Crow’s Nest: Consider the radish
By Daniel Barringer, Preserve Manager.
You may have noticed crop strips at Crow’s Nest with these odd, bulbous roots poking out of the ground. Some of you may even have collected one as a souvenir, which we wish visitors wouldn’t do. These are a variety of Daikon radish (Raphanus sativus) grown for forage or used as they are here, as a cover crop.
This cultivated variety is called EcoTill (TM) and was developed to add nitrogen to the soil, break up compacted soil, and—when it rots away in place through the winter—allow water to better infiltrate the ground and reduce runoff. The bulbous portion of the root can grow to 24 inches, and a smaller taproot can go down six feet. As it rots it leaves holes in the ground, a process with the nickname “bio-drilling,” improving the soil’s porosity and structure (tilth) and increasing organic matter. These were planted in strips that had previously been in wheat and better prepares the ground for a crop of corn. Soybeans, which also are used to add nutrients to the soil, usually sustain heavy damage from deer at Crow’s Nest. The radishes are also heavily browsed, distracting the deer from nearby corn, but since they aren’t intended to be harvested, there isn’t the economic impact on them that there is on soybeans.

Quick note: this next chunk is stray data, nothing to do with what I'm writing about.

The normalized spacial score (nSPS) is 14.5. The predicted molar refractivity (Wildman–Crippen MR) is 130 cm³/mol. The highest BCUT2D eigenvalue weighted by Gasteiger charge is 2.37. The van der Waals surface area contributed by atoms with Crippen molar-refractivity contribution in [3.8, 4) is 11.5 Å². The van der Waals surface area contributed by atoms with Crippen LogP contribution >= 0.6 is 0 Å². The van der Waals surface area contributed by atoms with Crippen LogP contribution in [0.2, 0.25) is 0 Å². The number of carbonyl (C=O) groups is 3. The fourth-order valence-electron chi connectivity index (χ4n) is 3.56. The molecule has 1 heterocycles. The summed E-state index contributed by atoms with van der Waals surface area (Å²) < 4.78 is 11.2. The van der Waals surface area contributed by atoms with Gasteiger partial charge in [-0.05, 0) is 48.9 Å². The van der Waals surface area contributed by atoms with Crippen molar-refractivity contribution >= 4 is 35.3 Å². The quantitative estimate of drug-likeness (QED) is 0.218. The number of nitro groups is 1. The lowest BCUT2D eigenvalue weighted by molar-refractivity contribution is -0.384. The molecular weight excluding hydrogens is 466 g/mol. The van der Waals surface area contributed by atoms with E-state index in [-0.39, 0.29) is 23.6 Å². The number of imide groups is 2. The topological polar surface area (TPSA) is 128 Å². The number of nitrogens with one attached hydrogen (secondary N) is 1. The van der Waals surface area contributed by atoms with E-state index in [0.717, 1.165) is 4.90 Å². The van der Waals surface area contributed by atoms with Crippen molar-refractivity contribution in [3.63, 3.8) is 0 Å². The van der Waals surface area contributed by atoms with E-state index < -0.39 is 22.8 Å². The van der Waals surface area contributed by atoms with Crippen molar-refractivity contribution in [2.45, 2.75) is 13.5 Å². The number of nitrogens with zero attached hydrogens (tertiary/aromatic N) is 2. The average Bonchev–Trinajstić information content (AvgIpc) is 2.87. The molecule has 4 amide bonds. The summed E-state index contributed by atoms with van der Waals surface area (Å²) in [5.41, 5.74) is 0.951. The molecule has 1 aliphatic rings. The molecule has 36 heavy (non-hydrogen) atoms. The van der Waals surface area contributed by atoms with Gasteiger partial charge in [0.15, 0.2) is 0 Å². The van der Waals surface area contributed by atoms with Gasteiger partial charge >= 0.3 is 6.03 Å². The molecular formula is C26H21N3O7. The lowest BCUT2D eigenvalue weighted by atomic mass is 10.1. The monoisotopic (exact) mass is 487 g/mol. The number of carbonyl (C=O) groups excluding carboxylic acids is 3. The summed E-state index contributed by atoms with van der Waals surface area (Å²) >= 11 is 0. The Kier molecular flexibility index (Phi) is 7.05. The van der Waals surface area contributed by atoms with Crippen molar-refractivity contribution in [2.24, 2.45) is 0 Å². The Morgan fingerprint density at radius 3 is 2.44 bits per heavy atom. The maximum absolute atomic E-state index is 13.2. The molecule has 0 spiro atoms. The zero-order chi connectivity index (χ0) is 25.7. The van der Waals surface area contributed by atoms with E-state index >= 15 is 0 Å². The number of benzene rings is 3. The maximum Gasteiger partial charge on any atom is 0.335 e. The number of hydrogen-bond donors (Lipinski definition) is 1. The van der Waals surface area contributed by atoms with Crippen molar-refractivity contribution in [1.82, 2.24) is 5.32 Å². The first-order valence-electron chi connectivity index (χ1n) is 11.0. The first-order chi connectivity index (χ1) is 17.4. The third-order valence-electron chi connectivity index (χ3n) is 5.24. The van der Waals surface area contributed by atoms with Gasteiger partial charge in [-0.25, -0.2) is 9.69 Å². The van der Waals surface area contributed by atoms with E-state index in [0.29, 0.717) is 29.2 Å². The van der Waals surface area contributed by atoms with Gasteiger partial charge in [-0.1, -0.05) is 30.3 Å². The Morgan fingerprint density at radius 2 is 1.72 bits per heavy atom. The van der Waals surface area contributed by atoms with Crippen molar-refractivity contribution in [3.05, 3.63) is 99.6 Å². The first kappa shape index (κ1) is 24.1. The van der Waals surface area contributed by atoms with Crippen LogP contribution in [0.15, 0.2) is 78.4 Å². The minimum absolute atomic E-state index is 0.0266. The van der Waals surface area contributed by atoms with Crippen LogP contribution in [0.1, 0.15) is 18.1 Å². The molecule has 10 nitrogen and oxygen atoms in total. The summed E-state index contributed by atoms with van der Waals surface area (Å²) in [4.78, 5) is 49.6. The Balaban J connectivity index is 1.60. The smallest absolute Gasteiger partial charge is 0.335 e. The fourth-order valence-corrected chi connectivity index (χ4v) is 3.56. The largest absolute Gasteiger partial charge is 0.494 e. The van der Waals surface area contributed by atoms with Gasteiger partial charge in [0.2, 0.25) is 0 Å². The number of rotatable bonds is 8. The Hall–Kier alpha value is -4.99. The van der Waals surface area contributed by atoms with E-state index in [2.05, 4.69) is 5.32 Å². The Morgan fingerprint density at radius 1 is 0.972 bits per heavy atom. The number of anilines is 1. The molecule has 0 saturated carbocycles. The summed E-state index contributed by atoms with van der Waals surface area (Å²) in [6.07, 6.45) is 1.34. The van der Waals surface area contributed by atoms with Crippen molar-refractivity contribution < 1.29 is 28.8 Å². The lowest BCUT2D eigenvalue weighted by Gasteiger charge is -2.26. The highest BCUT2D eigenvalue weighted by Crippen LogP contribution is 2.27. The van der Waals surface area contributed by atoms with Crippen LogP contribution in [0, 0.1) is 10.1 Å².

About 180 acres—about 1/4 of Crow’s Nest Preserve—are leased to a local farmer. All farmers on Natural Lands preserves are required to comply with a Conservation Plan prepared by the Natural Resource Conservation Service, which explains why you see crops in contours with grassy waterways and buffers. Our farmer employs no-till soil conservation practices and is using other techniques such as diversifying crops, planting native wildflower strips to attract pollinators, and trying out various cover crops. We hope you enjoy the matrix of natural wild lands (forest, meadow, successional areas) and the working farmland at the preserve, and respect the farmer’s crops.